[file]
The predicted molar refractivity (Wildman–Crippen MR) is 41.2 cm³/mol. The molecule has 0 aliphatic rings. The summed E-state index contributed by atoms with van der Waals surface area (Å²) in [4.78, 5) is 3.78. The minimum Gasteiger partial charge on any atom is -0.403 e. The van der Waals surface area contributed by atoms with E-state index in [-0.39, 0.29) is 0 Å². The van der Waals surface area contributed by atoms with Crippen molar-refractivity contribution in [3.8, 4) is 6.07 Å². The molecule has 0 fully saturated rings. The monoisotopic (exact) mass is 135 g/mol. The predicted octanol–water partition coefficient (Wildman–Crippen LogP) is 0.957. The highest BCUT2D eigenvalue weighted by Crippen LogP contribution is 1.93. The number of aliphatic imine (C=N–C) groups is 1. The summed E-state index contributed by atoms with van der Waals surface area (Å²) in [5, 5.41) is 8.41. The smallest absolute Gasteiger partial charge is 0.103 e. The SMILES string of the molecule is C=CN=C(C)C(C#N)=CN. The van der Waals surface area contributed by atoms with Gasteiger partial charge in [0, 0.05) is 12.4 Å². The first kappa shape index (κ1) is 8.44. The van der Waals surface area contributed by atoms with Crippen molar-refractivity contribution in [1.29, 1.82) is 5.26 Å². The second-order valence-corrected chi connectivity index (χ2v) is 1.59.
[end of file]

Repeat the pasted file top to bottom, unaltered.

The predicted molar refractivity (Wildman–Crippen MR) is 41.2 cm³/mol. The molecule has 0 aliphatic rings. The summed E-state index contributed by atoms with van der Waals surface area (Å²) in [4.78, 5) is 3.78. The minimum Gasteiger partial charge on any atom is -0.403 e. The van der Waals surface area contributed by atoms with E-state index in [-0.39, 0.29) is 0 Å². The van der Waals surface area contributed by atoms with Crippen molar-refractivity contribution in [3.8, 4) is 6.07 Å². The molecule has 0 fully saturated rings. The monoisotopic (exact) mass is 135 g/mol. The predicted octanol–water partition coefficient (Wildman–Crippen LogP) is 0.957. The highest BCUT2D eigenvalue weighted by Crippen LogP contribution is 1.93. The number of aliphatic imine (C=N–C) groups is 1. The summed E-state index contributed by atoms with van der Waals surface area (Å²) in [5, 5.41) is 8.41. The smallest absolute Gasteiger partial charge is 0.103 e. The SMILES string of the molecule is C=CN=C(C)C(C#N)=CN. The van der Waals surface area contributed by atoms with Gasteiger partial charge in [0, 0.05) is 12.4 Å². The first kappa shape index (κ1) is 8.44. The van der Waals surface area contributed by atoms with Crippen molar-refractivity contribution in [1.29, 1.82) is 5.26 Å². The second-order valence-corrected chi connectivity index (χ2v) is 1.59.